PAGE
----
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Eisenhower

Author: Stephen E. Ambrose
Publisher: New York : Simon and Schuster
ISBN:
Size: 78.65 MB
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V. 1. Soldier, general of the army, President-elect, 1890-1952--v. 2. The President. A portrait of the man, both decent and complex, who is increasingly regarded as one of the twentieth century's greatest Presidents.

Eisenhower Volume I

Author: Stephen E. Ambrose
Publisher: Simon and Schuster
ISBN: 1476745862
Size: 32.24 MB
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Stephen E. Ambrose draws upon extensive sources, an unprecedented degree of scholarship, and numerous interviews with Dwight D. Eisenhower himself to offer the fullest, richest, and most objective rendering yet of the soldier who became president. At various times in his life, Eisenhower was a soldier at wartime, the Chief of Staff, patron to the North American Treaty Organization, president of Columbia University, and the Supreme Commander of the United States. However, he was also a father, son, husband, and friend. This deeply personal biography concerns itself less with the “life and times” of Eisenhower and more on the man himself, his achievements and triumphs, failures and concerns, as well as his relationships with those closest to him. A charismatic leader with a high degree of intelligence, integrity, tremendous energy and a commitment to basic principles that drew soldiers, civilians, and foreigners alike to him, Eisenhower was also ambitious, sensitive to criticism, and avid sportsman who was terribly loyal to his friends and family. Ultimately, Ambrose presents a masterful portrait of Eisenhower that finely delves into his personal life during his presidency, the onset of the Cold war, and as the leader of a rapidly evolving nation struggling with issues as diverse as civil rights, atomic weapons, and a new global role. Ambrose shows what an extraordinary person Eisenhower was and the extent to which many who live in freedom today owe to him. This superb interpretation of Eisenhower's life confirms Stephen Ambrose's position as one of the nation’s finest historians.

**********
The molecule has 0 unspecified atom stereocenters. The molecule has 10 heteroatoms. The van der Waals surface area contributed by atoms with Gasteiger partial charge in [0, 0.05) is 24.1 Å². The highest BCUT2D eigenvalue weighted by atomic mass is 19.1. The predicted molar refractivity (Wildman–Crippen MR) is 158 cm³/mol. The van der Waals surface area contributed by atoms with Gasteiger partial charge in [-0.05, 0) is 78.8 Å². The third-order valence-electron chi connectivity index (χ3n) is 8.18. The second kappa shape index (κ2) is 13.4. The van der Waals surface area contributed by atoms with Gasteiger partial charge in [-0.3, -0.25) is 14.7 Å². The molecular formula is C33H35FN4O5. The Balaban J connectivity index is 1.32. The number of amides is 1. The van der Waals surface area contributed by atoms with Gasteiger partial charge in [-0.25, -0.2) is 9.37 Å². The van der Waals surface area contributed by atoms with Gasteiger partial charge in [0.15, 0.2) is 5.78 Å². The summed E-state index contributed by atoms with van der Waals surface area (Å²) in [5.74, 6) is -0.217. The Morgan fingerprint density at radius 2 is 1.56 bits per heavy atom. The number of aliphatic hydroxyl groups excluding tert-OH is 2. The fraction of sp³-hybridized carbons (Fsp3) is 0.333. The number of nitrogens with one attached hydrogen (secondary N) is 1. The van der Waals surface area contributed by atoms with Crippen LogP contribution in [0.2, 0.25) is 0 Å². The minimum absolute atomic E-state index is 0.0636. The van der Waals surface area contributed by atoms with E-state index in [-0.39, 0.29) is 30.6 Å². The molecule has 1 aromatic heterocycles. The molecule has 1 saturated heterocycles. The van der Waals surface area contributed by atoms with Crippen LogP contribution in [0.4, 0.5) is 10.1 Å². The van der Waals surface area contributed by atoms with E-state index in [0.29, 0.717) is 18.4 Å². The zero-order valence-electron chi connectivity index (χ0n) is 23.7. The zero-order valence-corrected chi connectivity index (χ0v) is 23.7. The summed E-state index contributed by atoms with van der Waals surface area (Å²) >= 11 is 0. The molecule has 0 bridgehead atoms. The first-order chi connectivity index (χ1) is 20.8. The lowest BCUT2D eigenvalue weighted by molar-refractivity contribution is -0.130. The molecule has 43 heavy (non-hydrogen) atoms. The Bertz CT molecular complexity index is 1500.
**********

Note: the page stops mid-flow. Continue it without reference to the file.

Eisenhower

Author: Stephen E. Ambrose
Publisher: Simon and Schuster
ISBN: 1476745854
Size: 51.73 MB
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Stephen E. Ambrose draws upon extensive sources, an unprecedented degree of scholarship, and numerous interviews with Eisenhower himself to offer the fullest, richest, most objective rendering yet of the soldier who became president. He gives us a masterly account of the European war theater and Eisenhower's magnificent leadership as Allied Supreme Commander. Ambrose's recounting of Eisenhower's presidency, the first of the Cold War, brings to life a man and a country struggling with issues as diverse as civil rights, atomic weapons, communism, and a new global role. Along the way, Ambrose follows the 34th President's relations with the people closest to him, most of all Mamie, his son John, and Kay Summersby, as well as Franklin D. Roosevelt, Winston Churchill, Charles de Gaulle, Harry Truman, Nixon, Dulles, Khrushchev, Joe McCarthy, and indeed, all the American and world leaders of his time. This superb interpretation of Eisenhower's life confirms Stephen Ambrose's position as one of our finest historians.

The Guns At Last Light

Author: Rick Atkinson
Publisher: Macmillan
ISBN: 1250037816
Size: 44.31 MB
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The final volume of the trilogy chronicles the Allied victory in Western Europe, from the brutal struggles in Normandy and at the Battle of the Bulge to the freeing of Paris, as experienced by participants from every level of the military.

Us Presidential Elections And Foreign Policy

Author: Andrew Johnstone
Publisher: University Press of Kentucky
ISBN: 0813169062
Size: 70.19 MB
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While domestic issues loom large in voters' minds during American presidential elections, matters of foreign policy have consistently shaped candidates and their campaigns. From the start of World War II through the collapse of the Soviet Union, presidential hopefuls needed to be perceived as credible global leaders in order to win elections -- regardless of the situation at home -- and voter behavior depended heavily on whether the nation was at war or peace. Yet there is little written about the importance of foreign policy in US presidential elections or the impact of electoral issues on the formation of foreign policy. In US Presidential Elections and Foreign Policy, a team of international scholars examines how the relationship between foreign policy and electoral politics evolved through the latter half of the twentieth century. Covering all presidential elections from 1940 to 1992 -- from debates over American entry into World War II to the aftermath of the Cold War -- the contributors correct the conventional wisdom that domestic issues and the economy are always definitive. Together they demonstrate that, while international concerns were more important in some campaigns than others, foreign policy always matters and is often decisive. This illuminating commentary fills a significant gap in the literature on presidential and electoral politics, emphasizing that candidates' positions on global issues have a palpable impact on American foreign policy.